In a third case, it could be required as a minimum that the claimed effects are at least not implausible from the outset, i.e. that there is no “ab-initio implausibility“.
State of maturity – when is an invention ready to be submitted
Regardless of how the GBK will decide, we always consider it useful to file an application only when advantages over the prior art can at least be named; proof of the technical effects, e.g. by comparative experiments, should be checked before filing.
The “state of maturity” of an invention could be classified as follows:
(i) effects are not (yet) known, only the features characterizing the desired product can be stated.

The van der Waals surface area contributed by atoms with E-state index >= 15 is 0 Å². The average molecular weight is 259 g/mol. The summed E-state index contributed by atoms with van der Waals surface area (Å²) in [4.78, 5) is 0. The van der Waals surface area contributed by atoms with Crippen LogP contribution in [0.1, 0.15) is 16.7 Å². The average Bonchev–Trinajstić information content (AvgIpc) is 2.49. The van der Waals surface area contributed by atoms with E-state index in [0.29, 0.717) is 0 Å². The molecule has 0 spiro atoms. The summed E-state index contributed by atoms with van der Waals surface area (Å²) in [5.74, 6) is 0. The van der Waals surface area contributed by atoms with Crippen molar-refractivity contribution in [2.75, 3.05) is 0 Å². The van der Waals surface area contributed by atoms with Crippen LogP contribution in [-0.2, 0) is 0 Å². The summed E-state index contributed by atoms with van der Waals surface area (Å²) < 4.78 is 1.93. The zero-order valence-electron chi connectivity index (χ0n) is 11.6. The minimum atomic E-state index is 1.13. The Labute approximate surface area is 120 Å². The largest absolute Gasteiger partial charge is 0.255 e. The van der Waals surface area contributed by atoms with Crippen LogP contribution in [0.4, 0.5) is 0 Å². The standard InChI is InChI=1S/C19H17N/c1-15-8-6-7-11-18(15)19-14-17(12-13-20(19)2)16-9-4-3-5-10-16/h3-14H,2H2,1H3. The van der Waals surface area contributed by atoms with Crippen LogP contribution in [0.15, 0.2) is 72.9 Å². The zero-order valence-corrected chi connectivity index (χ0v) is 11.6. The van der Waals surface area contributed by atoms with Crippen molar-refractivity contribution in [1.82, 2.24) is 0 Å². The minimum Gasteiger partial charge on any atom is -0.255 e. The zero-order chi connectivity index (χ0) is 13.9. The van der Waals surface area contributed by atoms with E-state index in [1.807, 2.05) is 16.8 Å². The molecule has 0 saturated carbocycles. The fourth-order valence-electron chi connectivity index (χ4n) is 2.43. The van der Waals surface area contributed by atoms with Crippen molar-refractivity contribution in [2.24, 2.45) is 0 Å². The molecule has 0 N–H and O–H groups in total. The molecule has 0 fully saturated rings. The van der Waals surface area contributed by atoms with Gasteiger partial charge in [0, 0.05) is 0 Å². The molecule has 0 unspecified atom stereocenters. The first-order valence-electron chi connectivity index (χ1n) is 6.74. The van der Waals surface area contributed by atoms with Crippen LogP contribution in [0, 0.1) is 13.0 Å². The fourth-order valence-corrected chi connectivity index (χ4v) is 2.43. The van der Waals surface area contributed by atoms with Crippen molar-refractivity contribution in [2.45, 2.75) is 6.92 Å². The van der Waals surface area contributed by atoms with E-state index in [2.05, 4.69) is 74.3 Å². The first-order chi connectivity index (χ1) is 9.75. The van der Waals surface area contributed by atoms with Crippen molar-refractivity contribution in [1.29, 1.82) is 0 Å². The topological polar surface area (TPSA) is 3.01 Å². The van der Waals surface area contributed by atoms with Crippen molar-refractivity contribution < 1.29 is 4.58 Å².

In this case, if an early filing date is a priority, one could include a “laundry list” of potential effects in the application text, and then pick the desired effect if needed. Although a lack of disclosure does not arise directly from the failure to obtain effects from the application as long as they are not reflected in the claim wording, an entirely speculative invention description could, in some circumstances, call into question the consideration of late evidence or even reworkability.
(ii) Effects are expected and the features of the invention that are causally responsible are suspected.